"As we evolve, the Association will continue to identify the guardrails to further support student-athletes within the context of college sports and higher education," said Big East commissioner and working group co-chair Val Ackerman. 

The NCAA said it still will seek federal legislation that would ban individual states from enacting their own laws regarding athlete compensation. 

"The evolving legal and legislative landscape around these issues not only could undermine college sports as a part of higher education but also significantly limit the NCAA's ability to meet the needs of college athletes moving forward," Drake said.

"We must continue to engage with Congress in order to secure the appropriate legal and legislative framework to modernize our rules around name, image and likeness.

"We will do so in a way that underscores the Association's mission to oversee and protect college athletics and college athletes on a national scale."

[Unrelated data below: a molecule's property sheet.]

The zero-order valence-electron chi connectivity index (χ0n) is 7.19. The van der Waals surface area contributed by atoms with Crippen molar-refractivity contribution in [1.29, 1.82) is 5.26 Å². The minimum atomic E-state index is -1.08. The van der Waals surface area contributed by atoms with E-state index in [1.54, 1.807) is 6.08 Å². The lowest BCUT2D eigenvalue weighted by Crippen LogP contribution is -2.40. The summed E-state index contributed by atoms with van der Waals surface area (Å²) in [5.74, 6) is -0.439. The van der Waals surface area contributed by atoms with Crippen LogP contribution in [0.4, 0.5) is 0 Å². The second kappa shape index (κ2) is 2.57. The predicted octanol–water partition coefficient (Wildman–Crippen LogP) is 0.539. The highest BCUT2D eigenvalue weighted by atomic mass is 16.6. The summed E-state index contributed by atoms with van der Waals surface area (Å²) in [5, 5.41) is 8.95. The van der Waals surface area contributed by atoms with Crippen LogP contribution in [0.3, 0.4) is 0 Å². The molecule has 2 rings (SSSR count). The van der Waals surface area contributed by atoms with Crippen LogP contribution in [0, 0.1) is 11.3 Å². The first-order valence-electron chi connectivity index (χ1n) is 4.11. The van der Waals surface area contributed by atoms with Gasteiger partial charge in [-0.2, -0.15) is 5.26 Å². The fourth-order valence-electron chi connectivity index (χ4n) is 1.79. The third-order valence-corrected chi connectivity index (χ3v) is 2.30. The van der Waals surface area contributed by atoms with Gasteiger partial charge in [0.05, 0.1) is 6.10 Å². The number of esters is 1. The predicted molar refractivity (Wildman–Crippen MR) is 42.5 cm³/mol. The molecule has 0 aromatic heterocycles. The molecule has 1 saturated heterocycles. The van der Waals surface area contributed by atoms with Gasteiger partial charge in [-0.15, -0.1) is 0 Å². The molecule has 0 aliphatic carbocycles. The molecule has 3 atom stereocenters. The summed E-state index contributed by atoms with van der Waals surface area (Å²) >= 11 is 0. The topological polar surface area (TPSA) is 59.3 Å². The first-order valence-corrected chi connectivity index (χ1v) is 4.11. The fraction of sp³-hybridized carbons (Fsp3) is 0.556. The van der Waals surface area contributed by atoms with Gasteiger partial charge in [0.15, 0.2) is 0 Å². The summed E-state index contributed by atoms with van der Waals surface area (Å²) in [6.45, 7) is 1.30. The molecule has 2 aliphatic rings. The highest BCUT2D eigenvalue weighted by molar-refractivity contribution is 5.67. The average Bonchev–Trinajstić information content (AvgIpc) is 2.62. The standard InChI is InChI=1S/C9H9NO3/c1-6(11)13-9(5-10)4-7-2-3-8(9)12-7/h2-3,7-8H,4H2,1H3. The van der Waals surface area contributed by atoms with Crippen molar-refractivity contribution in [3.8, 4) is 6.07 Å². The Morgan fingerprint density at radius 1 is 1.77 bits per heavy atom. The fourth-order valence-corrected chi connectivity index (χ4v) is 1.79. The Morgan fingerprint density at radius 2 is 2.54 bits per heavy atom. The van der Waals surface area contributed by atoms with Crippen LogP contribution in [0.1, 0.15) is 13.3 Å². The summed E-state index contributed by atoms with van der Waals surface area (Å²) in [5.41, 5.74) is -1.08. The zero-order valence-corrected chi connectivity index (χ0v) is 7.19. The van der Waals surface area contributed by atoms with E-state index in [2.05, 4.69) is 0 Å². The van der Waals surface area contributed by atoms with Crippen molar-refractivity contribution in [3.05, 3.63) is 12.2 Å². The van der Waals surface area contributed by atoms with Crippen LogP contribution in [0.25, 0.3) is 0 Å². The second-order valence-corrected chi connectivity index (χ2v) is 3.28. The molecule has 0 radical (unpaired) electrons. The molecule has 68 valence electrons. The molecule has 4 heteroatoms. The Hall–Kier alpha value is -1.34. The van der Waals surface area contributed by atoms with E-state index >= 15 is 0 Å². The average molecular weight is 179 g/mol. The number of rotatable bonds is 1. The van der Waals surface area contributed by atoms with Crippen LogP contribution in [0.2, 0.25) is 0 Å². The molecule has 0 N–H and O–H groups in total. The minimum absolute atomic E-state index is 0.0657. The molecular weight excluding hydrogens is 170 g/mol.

Related items

  • MLB World Series champion and All-Star Pence retires MLB World Series champion and All-Star Pence retires

    Former San Francisco Giants star Hunter Pence announced his retirement from MLB on Saturday.

    A two-time World Series champion with the Giants and four-time All-Star, Pence used social media to call an end to his 14-year career.

    The 37-year-old outfielder was designated for assignment by the Giants in August after hitting two home runs and six RBIs in 52 at-bats this season.